When it comes to musicals, there are two major requirements — music and vocalists. Landmark Community Theatre’s production of “Grease” in Thomaston, currently has an amazingly talented cast of singers and good musicians. Every member of this cast that sang during the show would rate five stars. The women not only sang beautifully but emoted just the right attitude of the song’s intent as well as the momentum of the scene. The men not only sang well, but most of them hit a falsetto range with such ease that the audience applauded as soon as they reached that pitch perfect peak. Some of these perfectly executed notes came when least expected and delighted the audience. The band brought excitement and plenty of enthusiasm to the show.
Directed by James Donohue with music direction by AJ Bunel, “Grease” delivers what the title song declares: “It’s got groove; it’s got meaning.” Capturing the essence of coming of age, specifically in the late 1950’s and into the 1960s, this musical addresses social issues such as peer pressure and sexual exploration including teen pregnancy.
The two lead characters Danny Zuko and Sandy Dumbrowski both deal with fitting in. Danny has to maintain his tough guy persona with the boys, even though he is tender and caring when with Sandy, his girlfriend. Therefore when Sandy arrives on the scene while Danny is with buddies, Danny resorts to his tough guy behavior.
Sandy also wants to fit in. She wants to be a Pink Lady, a rather fast group at the high school, but she also wants to remain prim and proper as her background suggests. She even becomes a cheerleader trying to fit in with the peers best suited to her.
Another couple of lovers also have problems, Kenickie and Betty Rizzo. They are firmly in the fast cliques they want to be in. Rizzo even thinks that she might be pregnant. During the ’50s and most of the ’60s, unwed moms were looked down upon.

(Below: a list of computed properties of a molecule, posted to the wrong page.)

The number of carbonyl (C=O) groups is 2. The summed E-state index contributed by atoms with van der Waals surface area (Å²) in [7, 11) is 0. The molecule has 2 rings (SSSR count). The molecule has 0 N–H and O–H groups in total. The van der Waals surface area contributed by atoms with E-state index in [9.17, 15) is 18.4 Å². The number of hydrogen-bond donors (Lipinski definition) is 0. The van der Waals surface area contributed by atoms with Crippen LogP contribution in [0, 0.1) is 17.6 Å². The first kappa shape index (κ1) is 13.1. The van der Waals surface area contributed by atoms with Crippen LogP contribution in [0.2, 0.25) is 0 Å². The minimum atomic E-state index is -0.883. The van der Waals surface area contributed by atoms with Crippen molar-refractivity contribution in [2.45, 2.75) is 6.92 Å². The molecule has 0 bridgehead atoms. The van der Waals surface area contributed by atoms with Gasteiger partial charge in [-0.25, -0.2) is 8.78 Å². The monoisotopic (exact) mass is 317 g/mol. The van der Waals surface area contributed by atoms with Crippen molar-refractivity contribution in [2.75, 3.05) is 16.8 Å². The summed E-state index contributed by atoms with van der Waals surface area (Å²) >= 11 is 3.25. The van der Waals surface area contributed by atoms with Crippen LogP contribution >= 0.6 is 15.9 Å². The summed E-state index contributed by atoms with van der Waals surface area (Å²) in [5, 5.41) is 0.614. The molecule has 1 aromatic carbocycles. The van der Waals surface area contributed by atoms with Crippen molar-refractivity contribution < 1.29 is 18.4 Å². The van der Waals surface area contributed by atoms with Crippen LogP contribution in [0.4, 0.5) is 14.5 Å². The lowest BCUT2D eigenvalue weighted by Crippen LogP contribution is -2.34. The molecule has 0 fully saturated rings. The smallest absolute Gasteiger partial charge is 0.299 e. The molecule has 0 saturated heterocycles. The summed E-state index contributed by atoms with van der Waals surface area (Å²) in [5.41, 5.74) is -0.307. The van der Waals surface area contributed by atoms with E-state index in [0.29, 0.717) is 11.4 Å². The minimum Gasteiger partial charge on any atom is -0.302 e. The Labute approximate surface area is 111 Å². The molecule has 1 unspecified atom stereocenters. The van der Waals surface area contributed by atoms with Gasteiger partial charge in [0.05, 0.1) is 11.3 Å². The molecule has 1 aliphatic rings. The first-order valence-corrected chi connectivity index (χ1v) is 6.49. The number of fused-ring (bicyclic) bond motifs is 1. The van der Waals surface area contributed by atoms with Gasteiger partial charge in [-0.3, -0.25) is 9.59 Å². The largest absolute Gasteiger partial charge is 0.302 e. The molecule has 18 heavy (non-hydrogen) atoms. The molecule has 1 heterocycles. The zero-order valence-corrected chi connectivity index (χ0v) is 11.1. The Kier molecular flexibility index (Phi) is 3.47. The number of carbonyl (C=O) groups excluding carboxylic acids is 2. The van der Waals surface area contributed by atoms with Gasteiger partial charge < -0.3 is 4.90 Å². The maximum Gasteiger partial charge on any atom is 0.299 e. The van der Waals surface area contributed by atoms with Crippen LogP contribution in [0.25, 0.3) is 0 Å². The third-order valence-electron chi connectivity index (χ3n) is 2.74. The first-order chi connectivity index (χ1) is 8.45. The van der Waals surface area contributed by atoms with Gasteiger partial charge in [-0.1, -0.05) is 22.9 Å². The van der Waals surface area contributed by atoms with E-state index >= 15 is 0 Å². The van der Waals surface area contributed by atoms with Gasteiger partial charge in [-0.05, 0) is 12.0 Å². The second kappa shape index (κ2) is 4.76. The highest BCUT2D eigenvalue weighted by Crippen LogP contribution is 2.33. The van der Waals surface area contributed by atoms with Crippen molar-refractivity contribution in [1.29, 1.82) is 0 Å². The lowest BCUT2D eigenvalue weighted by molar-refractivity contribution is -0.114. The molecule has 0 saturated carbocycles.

Despite the many issues the teen characters in this musical are presented with, they recognize that their time at Rydell High School may be the best time of their lives. They face the future with hopes and dreams, but also with apprehension. They know their lives are about to change.
Rob Giarardin has all the moves and grooves in the lead male role even though his hair does not reflect the “greaser” generation. His vocals are strong and he pairs well with Brittany Mulcahy who plays Sandy. She has an angelic voice. That she can also belt out a tune and still sound sweet is an uncommon feat. All sing well, but when Brian Fortin Carter arrives on the scene as Teen Angel decked out in a shimmering out of this world outfit, he proves that only the best voices are featured in this production.
While the cast is terrific, there is a problem that kept interfering with the flow of the show. There are far too many black outs and closed curtains. Also, the ending of the show is missing the impact of Sandy’s apparent change. Choreographer Nina Paganucci does a fine job as does the lighting designer Dan Checovetes. Costume designer is Debbie Cashman and sound design is by Ian Jones. Overall, “Grease” is still the word with upbeat music and fine dancing.
Joanne Greco Rochman is an active member in The American Theatre Critics Association. She welcomes comments. Contact: [email protected]